You're right that we'll need to handle the shutdown case. It seems that sqlite3_backup_remaining and sqlite3_backup_pagecount can be used to get a sense of progress through a backup, so perhaps we could make some kind of runtime judgement call if we're shutting down during a backup. If we're past a particular threshold, perhaps we let the backup complete or fail before shutting down, and otherwise we cancel the backup and blow away any fragments that were created, in the hopes that we can backup next time.

The alternative to using a background thread is to continue using the execution thread of the mozIStorageAsyncConnection, but after each step of the backup, queue a runnable to do the next step after some number of milliseconds. This might actually be better than using the background thread pool, as I believe the execution threads would be blocked attempting to access the database during the backup steps anyhow. We can probably avoid thread contention by just having the connection execution thread do it. From what I remember, I believe we can use nsITimer to do this.

I updated the strawman patch to use the execution thread of the connection, and use an nsITimer to kick off each step. I also switched to using the mozIStorageCompletionCallback pattern rather than a Promise, as this is more consistent with the rest of the storage code.

(In reply to Mike Conley (:mconley) (:⚙️) from comment #9)

(In reply to Mike Conley (:mconley) (:⚙️) from comment #8)
Reading https://www.sqlite.org/threadsafe.html and going through searchfox, it seems that the SQLite instance used by mozIStorageService doesn't declare a threading mode at build, run or connection time. The documentation says that in that case, we're falling back to serialized mode, and that means we can use handles between threads (access through those shared handles is serialized using mutexes).

Yes, we use serialized threading, differently from Rusqlite that uses multithreading mode. The reason is we use Sqlite objects from the same connection across multiple threads.
Long term it would be better if we'd switch to the Rusqlite approach, that i think is more performant. Though, that requires everything using pure sync or pure async connections with a single thread (that means Places must complete its async transition), and that also means here it would be better to not introduce another thread.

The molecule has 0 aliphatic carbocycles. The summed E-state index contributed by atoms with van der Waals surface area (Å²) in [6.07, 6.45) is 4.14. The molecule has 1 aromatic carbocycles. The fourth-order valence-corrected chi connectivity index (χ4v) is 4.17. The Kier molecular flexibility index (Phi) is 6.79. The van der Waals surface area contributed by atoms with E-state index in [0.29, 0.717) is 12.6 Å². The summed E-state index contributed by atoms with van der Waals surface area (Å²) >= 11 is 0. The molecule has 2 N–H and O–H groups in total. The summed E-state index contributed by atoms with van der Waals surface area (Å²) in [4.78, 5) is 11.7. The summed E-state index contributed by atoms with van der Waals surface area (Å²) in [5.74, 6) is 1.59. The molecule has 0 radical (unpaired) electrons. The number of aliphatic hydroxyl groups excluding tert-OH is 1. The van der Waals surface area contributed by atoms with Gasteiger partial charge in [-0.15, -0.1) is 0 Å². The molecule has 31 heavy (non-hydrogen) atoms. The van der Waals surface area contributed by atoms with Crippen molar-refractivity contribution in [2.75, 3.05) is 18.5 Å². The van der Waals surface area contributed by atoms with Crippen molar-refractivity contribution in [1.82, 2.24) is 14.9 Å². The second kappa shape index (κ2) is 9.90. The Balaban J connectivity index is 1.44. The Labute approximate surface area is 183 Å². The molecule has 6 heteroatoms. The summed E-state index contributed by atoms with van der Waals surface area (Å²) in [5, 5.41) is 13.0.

I was mostly thinking about our (mozStorage) internal threading checks anyway, rather than SQLite's, as we manage shutdown, not them.

Thank you for the updates. I agree that we could start exposing "something", and then hammer out the gory details with first use cases.

Flags: needinfo?(mak)
Assignee: nobody → mconley
Status: NEW → ASSIGNED

The following patch is waiting for review from an inactive reviewer:

ID Title Author Reviewer Status
D195934 WIP: Bug 1869060 - Strawman SQLite Online Backup API support via mozIStorageAsyncConnection. Do not land. mconley mak: Back Jan 7, 2024

:mconley, could you please find another reviewer?

For more information, please visit BugBot documentation.

Flags: needinfo?(mconley)

Clearing needinfo - the WIP patch is posted for feedback from mak, who I suspect will get to this once he's back from holiday PTO.

Flags: needinfo?(mconley)

Hey mak - what are your thoughts on exposing this API? If you're amenable to it, is this more or less the right approach for it?

As an added wrinkle, this is something we might want to consider backporting to ESR 115 to help with device migration. Do you foresee any technical hurdles with that requirement?

Flags: needinfo?(mak)

Sorry, I'm handling some backlog. I think it's ok, I left some comments on Phab.
I don't see problems with backporting provided other topics like privacy are handled appropriately.

Flags: needinfo?(mak)

This utility copies an SQLite database, but does so just by performing a file
copy on the database itself. It assumes that there are no open connections on
the underlying database file.

Given that this is only used by Places, and that a later patch in this stack
adds a database backup utility that works even if there are open connections,
means we can move this old utility out form the mozIStorageService and into
a dedicated Places helper instead.

Attachment #9367728 - Attachment description: WIP: Bug 1869060 - Strawman SQLite Online Backup API support via mozIStorageAsyncConnection. Do not land. → Bug 1869060 - Add SQLite Online Backup API support via mozIStorageAsyncConnection. r?mak!
Pushed by mconley@mozilla.com:
https://hg.mozilla.org/integration/autoland/rev/c701c7c32260
Move old backupDatabaseFile utility out from mozIStorageService to a Places helper. r=mak,places-reviewers
https://hg.mozilla.org/integration/autoland/rev/43a95c9c6fd4
Add SQLite Online Backup API support via mozIStorageAsyncConnection. r=mak
Status: ASSIGNED → RESOLVED
Closed: 5 months ago
Resolution: --- → FIXED
Target Milestone: --- → 124 Branch
Blocks: 1881542
Blocks: 1883052
Blocks: 1891141